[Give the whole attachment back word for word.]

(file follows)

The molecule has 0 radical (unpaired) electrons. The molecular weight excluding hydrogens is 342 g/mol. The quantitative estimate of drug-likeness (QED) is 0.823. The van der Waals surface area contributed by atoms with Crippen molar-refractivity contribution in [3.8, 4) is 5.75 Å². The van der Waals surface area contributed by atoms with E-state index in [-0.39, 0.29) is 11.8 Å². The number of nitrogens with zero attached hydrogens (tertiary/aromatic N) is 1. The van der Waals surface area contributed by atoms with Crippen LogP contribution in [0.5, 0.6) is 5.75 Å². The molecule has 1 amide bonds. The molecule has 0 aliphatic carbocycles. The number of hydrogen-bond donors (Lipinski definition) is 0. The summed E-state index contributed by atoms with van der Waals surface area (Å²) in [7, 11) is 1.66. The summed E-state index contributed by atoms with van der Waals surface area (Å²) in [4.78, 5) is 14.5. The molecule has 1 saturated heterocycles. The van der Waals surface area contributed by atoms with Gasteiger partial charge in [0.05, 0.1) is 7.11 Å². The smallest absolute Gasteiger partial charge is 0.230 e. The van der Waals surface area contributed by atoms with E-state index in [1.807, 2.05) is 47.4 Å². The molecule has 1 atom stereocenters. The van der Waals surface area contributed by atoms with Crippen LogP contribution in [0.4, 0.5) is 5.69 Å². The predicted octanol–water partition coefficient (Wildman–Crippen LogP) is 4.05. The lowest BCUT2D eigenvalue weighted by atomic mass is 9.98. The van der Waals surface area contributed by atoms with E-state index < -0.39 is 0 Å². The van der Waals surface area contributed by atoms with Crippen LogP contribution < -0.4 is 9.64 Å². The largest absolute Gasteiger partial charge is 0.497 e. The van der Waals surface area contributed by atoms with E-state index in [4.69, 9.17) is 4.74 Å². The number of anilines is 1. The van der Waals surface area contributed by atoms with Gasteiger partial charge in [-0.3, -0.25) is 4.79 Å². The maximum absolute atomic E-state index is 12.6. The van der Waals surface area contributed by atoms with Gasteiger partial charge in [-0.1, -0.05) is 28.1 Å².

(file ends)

The molecule has 0 radical (unpaired) electrons. The molecular weight excluding hydrogens is 342 g/mol. The quantitative estimate of drug-likeness (QED) is 0.823. The van der Waals surface area contributed by atoms with Crippen molar-refractivity contribution in [3.8, 4) is 5.75 Å². The van der Waals surface area contributed by atoms with E-state index in [-0.39, 0.29) is 11.8 Å². The number of nitrogens with zero attached hydrogens (tertiary/aromatic N) is 1. The van der Waals surface area contributed by atoms with Crippen LogP contribution in [0.5, 0.6) is 5.75 Å². The molecule has 1 amide bonds. The molecule has 0 aliphatic carbocycles. The number of hydrogen-bond donors (Lipinski definition) is 0. The summed E-state index contributed by atoms with van der Waals surface area (Å²) in [7, 11) is 1.66. The summed E-state index contributed by atoms with van der Waals surface area (Å²) in [4.78, 5) is 14.5. The molecule has 1 saturated heterocycles. The van der Waals surface area contributed by atoms with Gasteiger partial charge in [0.05, 0.1) is 7.11 Å². The smallest absolute Gasteiger partial charge is 0.230 e. The van der Waals surface area contributed by atoms with E-state index in [1.807, 2.05) is 47.4 Å². The molecule has 1 atom stereocenters. The van der Waals surface area contributed by atoms with Crippen LogP contribution in [0.4, 0.5) is 5.69 Å². The predicted octanol–water partition coefficient (Wildman–Crippen LogP) is 4.05. The lowest BCUT2D eigenvalue weighted by atomic mass is 9.98. The van der Waals surface area contributed by atoms with E-state index < -0.39 is 0 Å². The van der Waals surface area contributed by atoms with Crippen LogP contribution < -0.4 is 9.64 Å². The largest absolute Gasteiger partial charge is 0.497 e. The van der Waals surface area contributed by atoms with E-state index in [4.69, 9.17) is 4.74 Å². The number of anilines is 1. The van der Waals surface area contributed by atoms with Gasteiger partial charge in [-0.3, -0.25) is 4.79 Å². The maximum absolute atomic E-state index is 12.6. The van der Waals surface area contributed by atoms with Gasteiger partial charge in [-0.1, -0.05) is 28.1 Å².